Livestock Improvement Corporation (LIC) is one of the largest integrated herd-improvement organizations in the world. Since 1909, this dairy-farmer-owned cooperative based in Hamilton, New Zealand, has provided services to dairy farmers, including testing and milk analysis, artificial breeding, animal health, farm advisory, herd recording, DNA analysis, farm automation, and farm-mapping systems. Its core purpose is to help farmers become more efficient and profitable by genetically improving their animals and by providing information systems and technology that make it easier to farm.
This is our story of how LIC transitioned from a successful, traditional development process to one with hyper-productive agile teams that produce software faster, better, and cheaper. This story is built from the real-life experience of team members, business sponsors, and product managers; it contains the ups and downs, the theory versus the practical, all accomplished in a commercial environment where the teams had to keep delivering.
The Beginning of the Journey
Initially, all software development at LIC was under the IT department, which catered to the IT needs of all business streams within LIC. In 2007, the executive team decided that enforcing the same principles, processes, methodologies, and technology roadmaps across these diverse business streams did not enable the most efficient, effective, and sustainable delivery framework. The product business owners could not get resources dedicated to their development. There was constant task switching and, hence ,time lines slipped and costs increased; this caused great problems for the business owners as they could not guarantee when their products would be ready for deployment. Additionally, we used to deliver good products but with very little “real business” engagement and buy-in. Therefore, LIC split development into two departments—IT and the farm systems team. They appointed Jenny (co-author of this article) as head of the farm systems team, which focused on all customer-facing software products. (IT managed the remainder.) Farm systems initially adopted the same principles, practices, and standards as IT, but this did not work within the world of customer-driven commercial product development.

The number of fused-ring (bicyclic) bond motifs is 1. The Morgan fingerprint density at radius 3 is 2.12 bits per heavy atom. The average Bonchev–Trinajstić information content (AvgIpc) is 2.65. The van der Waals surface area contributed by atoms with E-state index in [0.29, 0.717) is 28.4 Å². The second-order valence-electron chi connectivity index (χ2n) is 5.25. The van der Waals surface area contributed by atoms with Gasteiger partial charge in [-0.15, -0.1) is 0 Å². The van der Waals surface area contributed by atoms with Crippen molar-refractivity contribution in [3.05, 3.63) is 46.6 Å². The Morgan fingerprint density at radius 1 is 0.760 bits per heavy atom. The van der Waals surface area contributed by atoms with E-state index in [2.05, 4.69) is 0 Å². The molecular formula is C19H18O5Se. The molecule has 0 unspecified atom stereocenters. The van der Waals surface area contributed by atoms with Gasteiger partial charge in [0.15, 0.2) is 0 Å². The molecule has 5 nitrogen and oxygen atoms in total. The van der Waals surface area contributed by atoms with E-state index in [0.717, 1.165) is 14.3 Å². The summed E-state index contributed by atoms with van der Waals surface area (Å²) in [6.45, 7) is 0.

The approach of producing detailed specifications, building stuff, and then showing the business owner the finished product once completed did not deliver the best results. It became evident that customer product development was better suited to a more iterative lifecycle that enabled quick cycles of collaboration, build, show and tell, etc.
The farm systems group was made up of three teams: business analysts, developers, and software testers. A group of two managers represented (we initially had a traditional organizational structure with a BA manager, test manager, and a development manager) the customer, conducting investigations in the field and providing guidance to the business analysts. The analysts then produced detailed systems-requirements documents for the developers to build and the testers to test from.
The farm systems team had a clearly articulated mission statement: To create a reliable, efficient, and high-quality development capability in order to facilitate fast delivery of high-integrity software technology products for our customers. Supporting this mission statement were clear, strategic goals:
- Keep development capability in house.
- Accelerate time to market for product delivery.
- Be agile and responsive to customer needs.
- Increase quality and reduce cost of product development.
- Leverage existing skills and capabilities in order to reduce rework.
- Create a great place to work.
Although the whole team was committed to these goals and believed that they were attainable, the biggest challenge was how to achieve them.